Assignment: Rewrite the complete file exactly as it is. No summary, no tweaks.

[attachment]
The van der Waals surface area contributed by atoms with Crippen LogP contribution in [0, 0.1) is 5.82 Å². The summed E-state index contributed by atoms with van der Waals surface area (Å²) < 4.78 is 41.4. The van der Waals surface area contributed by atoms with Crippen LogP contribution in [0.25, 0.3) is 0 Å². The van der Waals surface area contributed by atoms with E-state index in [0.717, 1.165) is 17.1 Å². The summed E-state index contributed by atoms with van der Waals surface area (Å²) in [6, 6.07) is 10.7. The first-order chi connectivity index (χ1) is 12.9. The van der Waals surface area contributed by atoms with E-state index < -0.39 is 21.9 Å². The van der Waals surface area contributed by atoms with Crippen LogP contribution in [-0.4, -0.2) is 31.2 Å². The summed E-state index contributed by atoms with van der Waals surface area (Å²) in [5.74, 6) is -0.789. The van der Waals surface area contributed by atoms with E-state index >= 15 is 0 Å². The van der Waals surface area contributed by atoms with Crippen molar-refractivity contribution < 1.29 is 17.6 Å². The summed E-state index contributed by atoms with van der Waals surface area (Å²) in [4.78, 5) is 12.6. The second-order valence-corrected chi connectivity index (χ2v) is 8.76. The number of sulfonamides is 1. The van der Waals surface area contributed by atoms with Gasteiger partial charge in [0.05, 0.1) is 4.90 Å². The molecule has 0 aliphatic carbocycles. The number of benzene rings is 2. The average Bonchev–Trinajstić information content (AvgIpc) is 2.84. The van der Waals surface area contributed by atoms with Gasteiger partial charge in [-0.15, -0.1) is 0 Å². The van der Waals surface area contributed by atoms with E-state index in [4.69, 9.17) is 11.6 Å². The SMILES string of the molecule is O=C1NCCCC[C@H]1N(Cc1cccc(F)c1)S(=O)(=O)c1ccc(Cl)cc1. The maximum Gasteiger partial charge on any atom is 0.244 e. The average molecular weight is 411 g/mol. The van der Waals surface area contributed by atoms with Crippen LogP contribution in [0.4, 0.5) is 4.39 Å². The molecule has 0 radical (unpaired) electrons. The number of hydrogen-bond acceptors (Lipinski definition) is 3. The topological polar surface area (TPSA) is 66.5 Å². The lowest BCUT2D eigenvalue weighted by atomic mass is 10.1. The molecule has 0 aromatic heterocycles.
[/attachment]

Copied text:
The van der Waals surface area contributed by atoms with Crippen LogP contribution in [0, 0.1) is 5.82 Å². The summed E-state index contributed by atoms with van der Waals surface area (Å²) < 4.78 is 41.4. The van der Waals surface area contributed by atoms with Crippen LogP contribution in [0.25, 0.3) is 0 Å². The van der Waals surface area contributed by atoms with E-state index in [0.717, 1.165) is 17.1 Å². The summed E-state index contributed by atoms with van der Waals surface area (Å²) in [6, 6.07) is 10.7. The first-order chi connectivity index (χ1) is 12.9. The van der Waals surface area contributed by atoms with E-state index < -0.39 is 21.9 Å². The van der Waals surface area contributed by atoms with Crippen LogP contribution in [-0.4, -0.2) is 31.2 Å². The summed E-state index contributed by atoms with van der Waals surface area (Å²) in [5.74, 6) is -0.789. The van der Waals surface area contributed by atoms with E-state index >= 15 is 0 Å². The van der Waals surface area contributed by atoms with Crippen molar-refractivity contribution < 1.29 is 17.6 Å². The summed E-state index contributed by atoms with van der Waals surface area (Å²) in [4.78, 5) is 12.6. The second-order valence-corrected chi connectivity index (χ2v) is 8.76. The number of sulfonamides is 1. The van der Waals surface area contributed by atoms with Gasteiger partial charge in [0.05, 0.1) is 4.90 Å². The molecule has 0 aliphatic carbocycles. The number of benzene rings is 2. The average Bonchev–Trinajstić information content (AvgIpc) is 2.84. The van der Waals surface area contributed by atoms with Gasteiger partial charge in [-0.15, -0.1) is 0 Å². The van der Waals surface area contributed by atoms with E-state index in [4.69, 9.17) is 11.6 Å². The SMILES string of the molecule is O=C1NCCCC[C@H]1N(Cc1cccc(F)c1)S(=O)(=O)c1ccc(Cl)cc1. The maximum Gasteiger partial charge on any atom is 0.244 e. The average molecular weight is 411 g/mol. The van der Waals surface area contributed by atoms with Crippen LogP contribution in [0.4, 0.5) is 4.39 Å². The molecule has 0 radical (unpaired) electrons. The number of hydrogen-bond acceptors (Lipinski definition) is 3. The topological polar surface area (TPSA) is 66.5 Å². The lowest BCUT2D eigenvalue weighted by atomic mass is 10.1. The molecule has 0 aromatic heterocycles.